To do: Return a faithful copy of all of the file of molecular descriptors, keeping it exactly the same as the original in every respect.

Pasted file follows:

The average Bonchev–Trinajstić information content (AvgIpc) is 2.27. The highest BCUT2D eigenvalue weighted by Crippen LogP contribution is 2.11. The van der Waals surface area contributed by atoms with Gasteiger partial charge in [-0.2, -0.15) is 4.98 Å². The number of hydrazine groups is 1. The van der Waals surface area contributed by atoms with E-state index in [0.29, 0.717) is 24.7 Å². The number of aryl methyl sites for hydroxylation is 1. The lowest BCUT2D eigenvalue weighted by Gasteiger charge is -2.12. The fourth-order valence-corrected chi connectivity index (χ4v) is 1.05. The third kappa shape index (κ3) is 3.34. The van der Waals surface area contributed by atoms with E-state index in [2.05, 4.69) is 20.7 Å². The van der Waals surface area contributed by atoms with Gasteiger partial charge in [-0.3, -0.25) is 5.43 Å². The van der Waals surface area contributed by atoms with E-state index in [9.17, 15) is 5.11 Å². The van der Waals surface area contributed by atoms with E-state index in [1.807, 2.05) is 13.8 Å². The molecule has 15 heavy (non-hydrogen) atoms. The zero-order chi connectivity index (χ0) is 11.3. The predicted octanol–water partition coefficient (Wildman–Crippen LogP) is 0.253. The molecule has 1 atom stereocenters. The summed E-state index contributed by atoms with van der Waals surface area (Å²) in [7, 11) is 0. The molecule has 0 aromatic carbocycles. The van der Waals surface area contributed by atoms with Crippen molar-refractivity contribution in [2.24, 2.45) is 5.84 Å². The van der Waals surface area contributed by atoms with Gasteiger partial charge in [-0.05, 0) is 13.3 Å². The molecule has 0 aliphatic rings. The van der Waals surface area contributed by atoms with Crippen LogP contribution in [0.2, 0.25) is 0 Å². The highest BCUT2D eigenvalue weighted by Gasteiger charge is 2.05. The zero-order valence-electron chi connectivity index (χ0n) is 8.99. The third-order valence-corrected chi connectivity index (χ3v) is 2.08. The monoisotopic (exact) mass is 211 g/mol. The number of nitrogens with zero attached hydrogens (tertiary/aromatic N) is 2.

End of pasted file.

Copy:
The average Bonchev–Trinajstić information content (AvgIpc) is 2.27. The highest BCUT2D eigenvalue weighted by Crippen LogP contribution is 2.11. The van der Waals surface area contributed by atoms with Gasteiger partial charge in [-0.2, -0.15) is 4.98 Å². The number of hydrazine groups is 1. The van der Waals surface area contributed by atoms with E-state index in [0.29, 0.717) is 24.7 Å². The number of aryl methyl sites for hydroxylation is 1. The lowest BCUT2D eigenvalue weighted by Gasteiger charge is -2.12. The fourth-order valence-corrected chi connectivity index (χ4v) is 1.05. The third kappa shape index (κ3) is 3.34. The van der Waals surface area contributed by atoms with E-state index in [2.05, 4.69) is 20.7 Å². The van der Waals surface area contributed by atoms with Gasteiger partial charge in [-0.3, -0.25) is 5.43 Å². The van der Waals surface area contributed by atoms with E-state index in [9.17, 15) is 5.11 Å². The van der Waals surface area contributed by atoms with E-state index in [1.807, 2.05) is 13.8 Å². The molecule has 15 heavy (non-hydrogen) atoms. The zero-order chi connectivity index (χ0) is 11.3. The predicted octanol–water partition coefficient (Wildman–Crippen LogP) is 0.253. The molecule has 1 atom stereocenters. The summed E-state index contributed by atoms with van der Waals surface area (Å²) in [7, 11) is 0. The molecule has 0 aromatic carbocycles. The van der Waals surface area contributed by atoms with Crippen molar-refractivity contribution in [2.24, 2.45) is 5.84 Å². The van der Waals surface area contributed by atoms with Gasteiger partial charge in [-0.05, 0) is 13.3 Å². The molecule has 0 aliphatic rings. The van der Waals surface area contributed by atoms with Crippen LogP contribution in [0.2, 0.25) is 0 Å². The highest BCUT2D eigenvalue weighted by Gasteiger charge is 2.05. The zero-order valence-electron chi connectivity index (χ0n) is 8.99. The third-order valence-corrected chi connectivity index (χ3v) is 2.08. The monoisotopic (exact) mass is 211 g/mol. The number of nitrogens with zero attached hydrogens (tertiary/aromatic N) is 2.